Chicago Mayoral Election: Paul Vallas Has Administrative Skills, Brandon Johnson Has Heart Of City

I recall with much fondness the long car drives in 1983 from Sturgeon Bay to my family home when the heated Chicago mayoral race was front and center on all their radio stations.  The drives were pleasant though the heated campaigns that year from the Windy City were not.  Harold Washington was doing battle with Bernard Epton and every racial dog whistle that could be employed against the Black candidate, overtly or covertly, was used in the dirty race.  The reason I recall that period so clearly surely is aided by the recollection of a bag of donuts from a local bakery and coffee for the journey as I visited my folks once a week while employed at WDOR. It took a number of chocolate donuts to offset the rancor from Edward Vrdolyak, Edward Burke, and Edmund Kelly. The three Eddies were simply ugly in every political context. Ahhh, Chicago politics.

Fast forward to 2023, and the upcoming mayoral election, which will land on the anniversary of the murder of Martin Luther King, Jr, a race that pits Brandon Johnson, a Black candidate with a passionate message about inclusion and lifting all parts of the city, with Paul Vallas a white contender with a skill set and background which would greatly aid in running a city.  If you find it hard to discern who should be elected in Chicago from that last line, you have great good reading comprehension.

The idea is often heard from voters about wishing to be able to ‘pick and choose that character or attribute from two candidates and make a blended person’ a result that would please the vast majority. Perhaps in no other campaign in many, many a year has that mood been truer than what is playing out between Johnson and Vallas.  I was pleased when Vallas announced his candidacy and was surprised how Johnson won the votes to put himself into the April runoff, considering the other candidates vying for votes.  It was impressive to see Brandon’s campaign foster so much goodwill and grassroots support.  I have said often in conversations with others that Johnson does not have the best honed political skills, as evidenced by some of his remarks or not being able to deftly glide around an issue as Vallas does due to the latter having been in the game far longer. But Johnson has a well of deep sincerity and determination that is required in any big-city mayor.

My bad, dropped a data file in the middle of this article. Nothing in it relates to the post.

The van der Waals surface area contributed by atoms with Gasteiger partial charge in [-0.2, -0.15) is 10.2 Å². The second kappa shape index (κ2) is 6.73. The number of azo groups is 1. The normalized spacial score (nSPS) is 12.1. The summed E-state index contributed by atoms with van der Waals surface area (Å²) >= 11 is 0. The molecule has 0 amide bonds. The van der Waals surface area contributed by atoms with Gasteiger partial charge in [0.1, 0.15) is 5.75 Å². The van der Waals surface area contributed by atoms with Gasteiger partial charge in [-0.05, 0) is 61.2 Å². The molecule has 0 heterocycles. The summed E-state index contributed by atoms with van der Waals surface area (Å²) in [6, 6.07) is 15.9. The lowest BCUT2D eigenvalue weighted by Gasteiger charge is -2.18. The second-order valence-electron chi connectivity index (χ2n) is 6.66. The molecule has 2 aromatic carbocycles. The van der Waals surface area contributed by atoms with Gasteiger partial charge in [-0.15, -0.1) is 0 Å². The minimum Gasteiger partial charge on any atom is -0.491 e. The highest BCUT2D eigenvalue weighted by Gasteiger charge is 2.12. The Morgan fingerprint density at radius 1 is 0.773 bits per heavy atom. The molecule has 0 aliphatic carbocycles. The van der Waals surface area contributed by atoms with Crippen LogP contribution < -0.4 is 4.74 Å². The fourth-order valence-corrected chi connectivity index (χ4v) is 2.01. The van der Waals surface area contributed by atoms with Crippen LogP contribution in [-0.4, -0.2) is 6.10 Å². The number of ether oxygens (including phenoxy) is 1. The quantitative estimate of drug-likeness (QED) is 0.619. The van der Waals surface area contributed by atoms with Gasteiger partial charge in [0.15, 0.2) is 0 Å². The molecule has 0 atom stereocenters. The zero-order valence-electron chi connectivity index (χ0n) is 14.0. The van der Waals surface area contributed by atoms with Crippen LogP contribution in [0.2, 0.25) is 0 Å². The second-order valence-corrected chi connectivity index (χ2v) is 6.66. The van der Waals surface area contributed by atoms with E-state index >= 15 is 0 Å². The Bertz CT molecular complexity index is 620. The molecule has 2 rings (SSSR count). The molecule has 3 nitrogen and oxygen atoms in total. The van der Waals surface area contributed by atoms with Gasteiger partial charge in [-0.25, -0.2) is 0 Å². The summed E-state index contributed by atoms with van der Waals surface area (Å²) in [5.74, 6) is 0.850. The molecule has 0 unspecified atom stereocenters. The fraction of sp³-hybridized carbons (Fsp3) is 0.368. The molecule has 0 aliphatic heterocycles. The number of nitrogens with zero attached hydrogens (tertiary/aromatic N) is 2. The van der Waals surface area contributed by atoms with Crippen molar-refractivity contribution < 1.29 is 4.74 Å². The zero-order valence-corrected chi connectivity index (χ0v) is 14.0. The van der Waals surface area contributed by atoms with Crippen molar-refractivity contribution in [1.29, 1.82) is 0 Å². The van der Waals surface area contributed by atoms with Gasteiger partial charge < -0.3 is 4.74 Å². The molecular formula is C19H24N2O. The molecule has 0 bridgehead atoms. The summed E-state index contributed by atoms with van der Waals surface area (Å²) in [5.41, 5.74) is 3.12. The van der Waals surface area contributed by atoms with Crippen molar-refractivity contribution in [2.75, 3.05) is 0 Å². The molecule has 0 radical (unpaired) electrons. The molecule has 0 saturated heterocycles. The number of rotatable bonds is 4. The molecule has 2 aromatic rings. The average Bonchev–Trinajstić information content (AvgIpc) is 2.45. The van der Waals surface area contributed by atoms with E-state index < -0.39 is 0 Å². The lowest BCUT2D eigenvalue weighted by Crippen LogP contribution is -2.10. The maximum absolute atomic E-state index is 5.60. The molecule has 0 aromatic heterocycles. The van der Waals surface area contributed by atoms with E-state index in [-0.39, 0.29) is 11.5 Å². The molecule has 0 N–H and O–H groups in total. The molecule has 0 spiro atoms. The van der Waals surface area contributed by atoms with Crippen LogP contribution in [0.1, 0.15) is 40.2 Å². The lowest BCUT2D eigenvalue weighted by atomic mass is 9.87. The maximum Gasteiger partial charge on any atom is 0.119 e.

Readers may have noted that last week I posted about a very well-done documentary concerning Jayne Byrne.  Though she used a populist theme of the insiders vs. the outsiders to win the election following Michael Bilandic and a snowstorm he had no way of controlling it was clear she had not the skill set to run the city. It showed even with the basics, such as not talking to the press at every turn and certainly not attacking them when rough waters buffeted her. She was gritty and I recall her term in office as being just fun to hear play out over the radio airwaves, but she simply did not have the political and administrative qualities needed to govern a major American city.  

While the polls are way too close to call a winner in this year’s important mayoral race, I try to consider how the average voter there might view the landscape.  Even though Johnson is a conventional family man and has a strong religious background, which does matter to some voters, and Vallas admits to having lived apart from his wife for decades and is known for profanity-laden angry outbursts, I suspect his skill set proves to be the weight that moves the voters.  It was, after all, Valas’ skill set that first brought a smile from this desk upon learning he was to be a candidate. I can not vote there but I do love the Windy City.

We are a week away when the bulk of voters head to the polls, and then politicos such as in this home will turn to the CBS app and watch live coverage of all the excitement from Chicago on Election Night. Good times for pols and polticos.

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